Ceramic sand sounds like such a strange product. Yet when you understand that ceramic products come from sand and glass, it kind of makes sense. Moreover, a gritty, rolled-ball product that is kiln-fired for durability helps you understand how this kind of "sand" is a ceramic product and not technically a sand product. If you are the really curious type, you probably now want to know what ceramic sand is used for. The following three applications of ceramic and sand and what this product does in each example should help you understand.
Fracking is the process whereby hard items are used to split pieces off from something else. Typically, fracking companies are trying to "frack" rock, or create oil wells. To do that, they need the ceramic sand. The ceramic sand acts as the instrument to split hard rock and dig tunnels through rock. Hydraulic pressure is used in conjunction with the ceramic sand to get faster, cleaner results. In and of itself, fracking is not a horrible thing. It just has to be done carefully and with the environment in mind.
In foundries where metals and plastics are poured into molds, ceramic sand is used as a buffer material in the lining of the molds. The ceramic nature of these pebbles/grains holds in heat so that the molds cool slowly and do not split or crack from cooling too quickly. The ceramic sand also buffs out the rough edges of the molded material so there is less sanding, cutting, and trimming after the molded material has fully cooled and is removed from the mold.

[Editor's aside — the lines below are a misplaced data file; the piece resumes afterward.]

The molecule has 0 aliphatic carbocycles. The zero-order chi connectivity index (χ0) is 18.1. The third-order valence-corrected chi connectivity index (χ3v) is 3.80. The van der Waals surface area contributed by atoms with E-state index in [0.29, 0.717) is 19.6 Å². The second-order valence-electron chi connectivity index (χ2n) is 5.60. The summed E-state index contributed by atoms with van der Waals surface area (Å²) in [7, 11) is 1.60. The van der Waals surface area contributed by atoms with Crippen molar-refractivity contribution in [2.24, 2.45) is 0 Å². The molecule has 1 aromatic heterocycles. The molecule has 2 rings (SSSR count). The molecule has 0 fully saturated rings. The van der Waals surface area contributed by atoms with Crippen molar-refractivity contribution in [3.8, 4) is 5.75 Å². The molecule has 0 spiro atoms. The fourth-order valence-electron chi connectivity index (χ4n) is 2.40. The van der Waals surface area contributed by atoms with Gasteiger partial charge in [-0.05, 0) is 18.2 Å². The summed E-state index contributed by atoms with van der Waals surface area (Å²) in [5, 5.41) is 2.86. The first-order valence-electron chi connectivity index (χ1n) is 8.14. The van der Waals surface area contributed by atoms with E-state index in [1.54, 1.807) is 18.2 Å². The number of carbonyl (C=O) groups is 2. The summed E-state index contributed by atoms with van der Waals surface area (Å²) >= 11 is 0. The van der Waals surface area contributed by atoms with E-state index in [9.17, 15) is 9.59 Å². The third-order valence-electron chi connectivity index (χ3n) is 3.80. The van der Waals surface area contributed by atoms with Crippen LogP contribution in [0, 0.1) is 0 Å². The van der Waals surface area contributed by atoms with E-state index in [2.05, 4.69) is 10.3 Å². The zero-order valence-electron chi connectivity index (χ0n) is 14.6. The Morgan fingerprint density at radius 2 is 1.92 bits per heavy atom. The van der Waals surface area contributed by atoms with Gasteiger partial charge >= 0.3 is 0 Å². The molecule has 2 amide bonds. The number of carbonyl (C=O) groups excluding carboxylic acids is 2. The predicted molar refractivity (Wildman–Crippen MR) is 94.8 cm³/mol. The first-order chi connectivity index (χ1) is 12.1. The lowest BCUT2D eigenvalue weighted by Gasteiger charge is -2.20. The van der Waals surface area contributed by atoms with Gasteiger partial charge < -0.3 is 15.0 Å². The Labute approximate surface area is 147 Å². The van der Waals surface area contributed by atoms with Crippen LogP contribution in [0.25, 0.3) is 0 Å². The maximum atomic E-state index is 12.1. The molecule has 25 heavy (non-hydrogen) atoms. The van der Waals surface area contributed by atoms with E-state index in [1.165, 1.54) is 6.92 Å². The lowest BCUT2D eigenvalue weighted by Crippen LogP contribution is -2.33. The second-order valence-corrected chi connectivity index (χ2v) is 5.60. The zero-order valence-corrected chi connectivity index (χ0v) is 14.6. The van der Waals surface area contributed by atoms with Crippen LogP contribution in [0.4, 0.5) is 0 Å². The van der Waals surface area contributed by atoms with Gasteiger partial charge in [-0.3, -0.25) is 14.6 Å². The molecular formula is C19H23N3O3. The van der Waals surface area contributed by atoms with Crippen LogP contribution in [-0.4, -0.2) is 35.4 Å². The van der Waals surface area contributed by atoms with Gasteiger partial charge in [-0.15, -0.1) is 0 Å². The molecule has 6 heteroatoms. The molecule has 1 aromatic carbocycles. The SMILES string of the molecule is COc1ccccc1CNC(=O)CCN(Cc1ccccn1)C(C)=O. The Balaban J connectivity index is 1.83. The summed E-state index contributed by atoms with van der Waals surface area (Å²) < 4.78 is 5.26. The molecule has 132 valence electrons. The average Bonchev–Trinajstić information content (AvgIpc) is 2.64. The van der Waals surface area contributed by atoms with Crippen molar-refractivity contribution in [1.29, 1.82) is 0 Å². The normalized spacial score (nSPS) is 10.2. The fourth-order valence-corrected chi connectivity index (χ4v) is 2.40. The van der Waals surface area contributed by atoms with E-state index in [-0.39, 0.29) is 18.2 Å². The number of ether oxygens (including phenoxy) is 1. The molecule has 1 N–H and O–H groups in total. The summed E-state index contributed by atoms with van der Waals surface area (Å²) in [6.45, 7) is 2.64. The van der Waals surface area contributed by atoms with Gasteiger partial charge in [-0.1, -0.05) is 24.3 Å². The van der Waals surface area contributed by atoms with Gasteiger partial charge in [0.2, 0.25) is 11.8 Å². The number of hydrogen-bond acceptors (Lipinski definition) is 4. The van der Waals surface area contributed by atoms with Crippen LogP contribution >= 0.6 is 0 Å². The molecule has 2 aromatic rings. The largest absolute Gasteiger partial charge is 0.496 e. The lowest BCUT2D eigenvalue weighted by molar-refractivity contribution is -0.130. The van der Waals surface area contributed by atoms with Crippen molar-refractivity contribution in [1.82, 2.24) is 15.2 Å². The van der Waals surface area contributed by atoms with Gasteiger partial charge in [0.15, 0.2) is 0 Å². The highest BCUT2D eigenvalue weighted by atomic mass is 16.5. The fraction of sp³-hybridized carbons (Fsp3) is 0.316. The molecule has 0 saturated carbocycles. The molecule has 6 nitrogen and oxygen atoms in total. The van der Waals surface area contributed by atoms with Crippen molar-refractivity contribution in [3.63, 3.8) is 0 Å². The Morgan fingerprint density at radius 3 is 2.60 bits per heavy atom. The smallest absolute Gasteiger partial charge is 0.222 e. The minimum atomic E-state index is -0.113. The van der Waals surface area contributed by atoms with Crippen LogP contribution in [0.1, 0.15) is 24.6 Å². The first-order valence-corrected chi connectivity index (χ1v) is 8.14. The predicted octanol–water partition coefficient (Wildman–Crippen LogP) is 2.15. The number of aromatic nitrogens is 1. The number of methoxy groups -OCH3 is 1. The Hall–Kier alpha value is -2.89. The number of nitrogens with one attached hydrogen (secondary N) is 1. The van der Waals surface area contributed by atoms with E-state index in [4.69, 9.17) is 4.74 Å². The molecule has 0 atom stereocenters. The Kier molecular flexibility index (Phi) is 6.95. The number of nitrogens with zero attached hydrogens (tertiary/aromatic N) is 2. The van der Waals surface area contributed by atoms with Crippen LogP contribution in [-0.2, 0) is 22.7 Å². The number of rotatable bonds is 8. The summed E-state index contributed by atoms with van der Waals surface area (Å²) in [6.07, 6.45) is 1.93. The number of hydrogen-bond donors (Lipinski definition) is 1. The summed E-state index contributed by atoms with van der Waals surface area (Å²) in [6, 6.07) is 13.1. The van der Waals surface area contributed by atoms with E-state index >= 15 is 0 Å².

Hardening Clay Soil
There are some states where a lot of the soil is clay. Underneath the first foot of dirt, these states have red or gray squishy clay, created naturally but a hassle nonetheless. This type of soil makes it difficult to build and keep things steady above ground. The ceramic sand, then, is injected into this soil to make the clay below harder and more compact. The ceramic sand is entirely natural and will not hurt the surrounding environment. The open spaces around each grain of ceramic sand still allow water to flow through, but not as much as before. This means that the clay soil becomes more compact while remaining semi-porous, and anything built on top of this soil will have a firmer foundation and will not sink as much.
For more information on ceramic sand, contact a company like Hawthorn Industries.